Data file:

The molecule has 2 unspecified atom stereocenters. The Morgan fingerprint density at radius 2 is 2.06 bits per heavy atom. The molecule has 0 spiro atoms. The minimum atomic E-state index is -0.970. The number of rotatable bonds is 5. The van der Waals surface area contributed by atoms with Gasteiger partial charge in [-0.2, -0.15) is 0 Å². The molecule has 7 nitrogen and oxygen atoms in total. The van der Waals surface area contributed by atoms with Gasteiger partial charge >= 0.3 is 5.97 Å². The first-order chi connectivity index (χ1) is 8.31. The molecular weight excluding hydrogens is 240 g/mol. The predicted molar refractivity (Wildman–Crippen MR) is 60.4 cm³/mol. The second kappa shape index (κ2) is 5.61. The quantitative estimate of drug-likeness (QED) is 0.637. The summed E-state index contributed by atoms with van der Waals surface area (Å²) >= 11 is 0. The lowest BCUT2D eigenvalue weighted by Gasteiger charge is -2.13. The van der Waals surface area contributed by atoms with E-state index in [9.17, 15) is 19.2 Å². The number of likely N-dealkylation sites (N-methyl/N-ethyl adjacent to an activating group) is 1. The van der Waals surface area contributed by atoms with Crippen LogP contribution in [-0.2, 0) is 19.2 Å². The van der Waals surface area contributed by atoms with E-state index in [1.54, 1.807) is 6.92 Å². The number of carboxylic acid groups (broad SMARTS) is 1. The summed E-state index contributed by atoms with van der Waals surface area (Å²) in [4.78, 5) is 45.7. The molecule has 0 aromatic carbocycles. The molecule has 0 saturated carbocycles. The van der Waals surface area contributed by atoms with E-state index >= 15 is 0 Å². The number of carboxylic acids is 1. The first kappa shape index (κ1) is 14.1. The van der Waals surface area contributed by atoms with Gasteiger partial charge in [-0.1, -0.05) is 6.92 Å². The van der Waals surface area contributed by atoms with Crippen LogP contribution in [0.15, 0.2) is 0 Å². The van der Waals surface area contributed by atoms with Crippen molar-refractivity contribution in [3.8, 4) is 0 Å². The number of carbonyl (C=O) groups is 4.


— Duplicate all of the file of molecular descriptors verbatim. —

The molecule has 2 unspecified atom stereocenters. The Morgan fingerprint density at radius 2 is 2.06 bits per heavy atom. The molecule has 0 spiro atoms. The minimum atomic E-state index is -0.970. The number of rotatable bonds is 5. The van der Waals surface area contributed by atoms with Gasteiger partial charge in [-0.2, -0.15) is 0 Å². The molecule has 7 nitrogen and oxygen atoms in total. The van der Waals surface area contributed by atoms with Gasteiger partial charge >= 0.3 is 5.97 Å². The first-order chi connectivity index (χ1) is 8.31. The molecular weight excluding hydrogens is 240 g/mol. The predicted molar refractivity (Wildman–Crippen MR) is 60.4 cm³/mol. The second kappa shape index (κ2) is 5.61. The quantitative estimate of drug-likeness (QED) is 0.637. The summed E-state index contributed by atoms with van der Waals surface area (Å²) >= 11 is 0. The lowest BCUT2D eigenvalue weighted by Gasteiger charge is -2.13. The van der Waals surface area contributed by atoms with E-state index in [9.17, 15) is 19.2 Å². The number of likely N-dealkylation sites (N-methyl/N-ethyl adjacent to an activating group) is 1. The van der Waals surface area contributed by atoms with Crippen LogP contribution in [-0.2, 0) is 19.2 Å². The van der Waals surface area contributed by atoms with E-state index in [1.54, 1.807) is 6.92 Å². The number of carboxylic acid groups (broad SMARTS) is 1. The summed E-state index contributed by atoms with van der Waals surface area (Å²) in [4.78, 5) is 45.7. The molecule has 0 aromatic carbocycles. The molecule has 0 saturated carbocycles. The van der Waals surface area contributed by atoms with E-state index >= 15 is 0 Å². The number of carboxylic acids is 1. The first kappa shape index (κ1) is 14.1. The van der Waals surface area contributed by atoms with Gasteiger partial charge in [-0.1, -0.05) is 6.92 Å². The van der Waals surface area contributed by atoms with Crippen LogP contribution in [0.15, 0.2) is 0 Å². The van der Waals surface area contributed by atoms with Crippen molar-refractivity contribution in [3.8, 4) is 0 Å². The number of carbonyl (C=O) groups is 4.